Cast: Tom Hanks, Tim Allen, Annie Potts, Tony Hale
Director: Josh Cooley
Ok Pixar, I’m ready to be hurt again. After the soul-crushing reality that was Toy Story 3, I’m pretty much prepared for anything that Pixar can throw at me. I didn’t necessarily believe a fourth installment was warranted as the third movie perfectly wrapped up one of the greatest and most influential animated franchises ever. However, I trust Pixar with every project that doesn’t have the word Cars in it, so I assumed that they would be able to deliver another emotionally crippling film to our screens. To the surprise of nobody, Toy Story 4 shows that it doesn’t matter how much time passes as Pixar has another smash hit on their hands thanks to beautiful animation, strong voice acting, and another incredibly emotional story.
The film picks up after the events of the third movie, with the main characters living with their new owner Bonnie and having a great time playing with her. When Bonnie goes to kindergarten, she creates a new toy named Forky (voiced by Hale), a toy made out of a spork and some other disposable materials. This causes Forky to have an existential crisis and he tries to run away on multiple occasions and fulfill his destiny as a piece of trash. During one of his escape attempts, Woody (voiced by Hanks) comes across his old friend Bo Peep (voiced by Potts) who he knew from his time with their former owner Andy. Together, the three of them must return Forky back to Bonnie while avoiding the antagonistic toys that oppose them. Looking at how far this franchise has come in its 19 years of existence, it’s amazing to see the constant improvement that Pixar has made with its animation. Toy Story 4 is easily the best looking movie they’ve released with no semblance of the blocky textures that were present in the past. The landscapes are vibrant and detailed and the color palates change depending on which part of the world the toys are in. All of this is done seamlessly and transitions happen without any issue as we should expect from another fantastic Pixar movie. Outside of the animation, the voice acting does an amazing job of combining the returning cast with some fresh characters that stimulate the movie and make it more impressive. When you add naturally funny people like Keegan-Michael Key, Jordan Peele, and Keanu Reeves, the second coming of Christ himself, you’re setting yourself up for success. These three voice actors in particular serve as the comic relief that the film desperately needed to make up for some of the more emotionally taxing moments scattered throughout the plot. Speaking of emotionally taxing, Toy Story 4 doubles down on the vulnerable state the previous film left us in and once again shows us just how far they are willing to go to prove their point. Who knew that a franchise about toys who come to life would provide such a deep reflection about where we belong in life and what is important to us, but Toy Story 4 provides yet another unique perspective on the subject and should be able to get tears out of most audience members. For the sake of my emotional state I hope this is the final Toy Story movie released, and if it is, then this phenomenal franchise went out on a high note showing us talent can transcend time when given the opportunity to do so.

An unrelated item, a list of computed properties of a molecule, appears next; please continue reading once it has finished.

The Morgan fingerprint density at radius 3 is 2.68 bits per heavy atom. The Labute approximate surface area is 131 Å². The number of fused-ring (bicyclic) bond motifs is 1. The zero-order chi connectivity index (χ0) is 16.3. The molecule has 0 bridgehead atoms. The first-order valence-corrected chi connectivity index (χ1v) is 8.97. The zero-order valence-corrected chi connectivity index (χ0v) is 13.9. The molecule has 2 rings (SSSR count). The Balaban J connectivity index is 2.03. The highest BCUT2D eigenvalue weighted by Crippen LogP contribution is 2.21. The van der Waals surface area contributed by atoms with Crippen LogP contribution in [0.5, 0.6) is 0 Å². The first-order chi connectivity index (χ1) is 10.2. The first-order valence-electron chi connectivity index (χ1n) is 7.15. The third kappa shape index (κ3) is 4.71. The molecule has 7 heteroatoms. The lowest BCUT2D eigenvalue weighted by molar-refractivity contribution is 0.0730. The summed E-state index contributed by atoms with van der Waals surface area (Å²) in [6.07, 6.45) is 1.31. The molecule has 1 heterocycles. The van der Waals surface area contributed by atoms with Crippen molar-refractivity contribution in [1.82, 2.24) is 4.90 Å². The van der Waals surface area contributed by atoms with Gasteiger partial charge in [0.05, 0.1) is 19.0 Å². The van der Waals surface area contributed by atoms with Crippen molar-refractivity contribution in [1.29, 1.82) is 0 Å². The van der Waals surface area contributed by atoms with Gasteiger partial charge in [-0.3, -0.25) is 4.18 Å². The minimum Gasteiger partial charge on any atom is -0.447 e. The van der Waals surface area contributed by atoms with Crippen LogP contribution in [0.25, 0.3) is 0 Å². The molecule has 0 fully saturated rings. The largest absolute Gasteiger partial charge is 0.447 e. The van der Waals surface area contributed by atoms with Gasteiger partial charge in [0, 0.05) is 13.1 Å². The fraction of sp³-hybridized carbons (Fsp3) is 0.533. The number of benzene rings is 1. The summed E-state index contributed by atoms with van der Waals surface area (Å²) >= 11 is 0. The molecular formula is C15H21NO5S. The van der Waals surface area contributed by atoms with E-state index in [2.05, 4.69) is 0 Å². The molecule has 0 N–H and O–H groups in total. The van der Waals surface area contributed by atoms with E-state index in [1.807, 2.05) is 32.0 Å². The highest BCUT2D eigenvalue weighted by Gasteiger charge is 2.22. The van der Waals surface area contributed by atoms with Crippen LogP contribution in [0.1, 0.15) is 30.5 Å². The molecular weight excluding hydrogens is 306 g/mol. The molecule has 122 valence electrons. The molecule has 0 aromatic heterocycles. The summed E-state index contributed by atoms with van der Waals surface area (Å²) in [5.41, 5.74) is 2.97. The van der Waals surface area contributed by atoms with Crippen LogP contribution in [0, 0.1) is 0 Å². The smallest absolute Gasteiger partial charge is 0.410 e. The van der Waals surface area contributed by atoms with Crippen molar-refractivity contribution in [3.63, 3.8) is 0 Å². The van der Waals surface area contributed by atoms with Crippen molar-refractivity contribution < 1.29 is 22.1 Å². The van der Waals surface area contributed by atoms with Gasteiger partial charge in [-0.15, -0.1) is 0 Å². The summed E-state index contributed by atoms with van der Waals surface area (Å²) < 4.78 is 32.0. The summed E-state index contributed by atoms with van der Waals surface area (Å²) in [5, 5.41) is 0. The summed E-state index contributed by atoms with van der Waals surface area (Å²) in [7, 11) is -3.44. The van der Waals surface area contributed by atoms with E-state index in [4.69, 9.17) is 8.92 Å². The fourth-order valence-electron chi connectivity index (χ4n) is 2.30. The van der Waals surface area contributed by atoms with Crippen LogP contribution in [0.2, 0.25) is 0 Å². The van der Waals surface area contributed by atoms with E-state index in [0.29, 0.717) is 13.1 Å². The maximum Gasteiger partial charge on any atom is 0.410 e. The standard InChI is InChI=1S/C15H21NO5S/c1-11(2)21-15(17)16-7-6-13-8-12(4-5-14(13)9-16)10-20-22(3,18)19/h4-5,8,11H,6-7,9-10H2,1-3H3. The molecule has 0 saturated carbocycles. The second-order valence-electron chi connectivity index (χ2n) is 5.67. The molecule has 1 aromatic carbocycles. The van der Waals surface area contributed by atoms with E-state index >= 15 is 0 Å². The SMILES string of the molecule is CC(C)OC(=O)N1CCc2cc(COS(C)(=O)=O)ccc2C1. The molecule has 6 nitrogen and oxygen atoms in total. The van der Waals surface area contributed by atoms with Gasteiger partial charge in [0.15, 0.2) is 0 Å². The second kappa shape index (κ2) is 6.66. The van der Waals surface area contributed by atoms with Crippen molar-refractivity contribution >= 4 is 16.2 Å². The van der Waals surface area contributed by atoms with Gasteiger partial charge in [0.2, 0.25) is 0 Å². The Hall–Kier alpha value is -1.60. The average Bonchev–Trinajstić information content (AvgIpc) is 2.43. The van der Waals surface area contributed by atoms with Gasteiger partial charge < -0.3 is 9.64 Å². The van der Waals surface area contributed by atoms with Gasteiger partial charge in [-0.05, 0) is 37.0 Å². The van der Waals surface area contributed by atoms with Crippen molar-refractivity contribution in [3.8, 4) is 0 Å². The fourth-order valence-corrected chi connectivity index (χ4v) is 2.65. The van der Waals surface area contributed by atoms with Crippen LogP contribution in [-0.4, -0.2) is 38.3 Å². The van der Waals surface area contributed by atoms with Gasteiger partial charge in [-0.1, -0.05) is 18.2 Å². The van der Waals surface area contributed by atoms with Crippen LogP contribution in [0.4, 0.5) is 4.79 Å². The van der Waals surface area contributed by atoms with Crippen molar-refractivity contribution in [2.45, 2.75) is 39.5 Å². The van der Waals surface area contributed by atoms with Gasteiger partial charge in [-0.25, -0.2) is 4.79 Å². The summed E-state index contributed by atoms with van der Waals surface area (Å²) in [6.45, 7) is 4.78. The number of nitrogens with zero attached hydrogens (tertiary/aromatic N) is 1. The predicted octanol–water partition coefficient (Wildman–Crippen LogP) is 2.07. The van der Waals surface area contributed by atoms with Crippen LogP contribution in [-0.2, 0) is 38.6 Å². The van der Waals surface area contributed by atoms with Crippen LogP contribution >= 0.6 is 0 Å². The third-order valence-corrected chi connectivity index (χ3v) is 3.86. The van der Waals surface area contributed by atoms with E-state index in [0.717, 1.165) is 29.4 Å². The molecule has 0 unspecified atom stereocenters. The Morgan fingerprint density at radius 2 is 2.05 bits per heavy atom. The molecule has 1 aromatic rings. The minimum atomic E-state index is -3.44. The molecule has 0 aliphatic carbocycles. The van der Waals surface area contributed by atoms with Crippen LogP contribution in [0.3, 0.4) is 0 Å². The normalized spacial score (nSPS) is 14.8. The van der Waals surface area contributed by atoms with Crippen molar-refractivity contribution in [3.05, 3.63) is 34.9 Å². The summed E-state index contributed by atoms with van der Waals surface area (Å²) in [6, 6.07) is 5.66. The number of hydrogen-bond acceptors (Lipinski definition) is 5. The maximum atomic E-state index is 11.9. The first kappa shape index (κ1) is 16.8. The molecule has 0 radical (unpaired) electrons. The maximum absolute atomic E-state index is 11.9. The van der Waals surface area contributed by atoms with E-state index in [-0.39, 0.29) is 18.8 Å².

Overall, Toy Story 4 will easily stand out as one of the best animated movies of the year and gives Pixar a strong chance to take back the Best Animated Feature award from Sony. A delicate balance of sensitive, funny, and charming, Toy Story 4 delivers once again and stands as one of the best blockbusters released this summer.
Overall Score: 9/10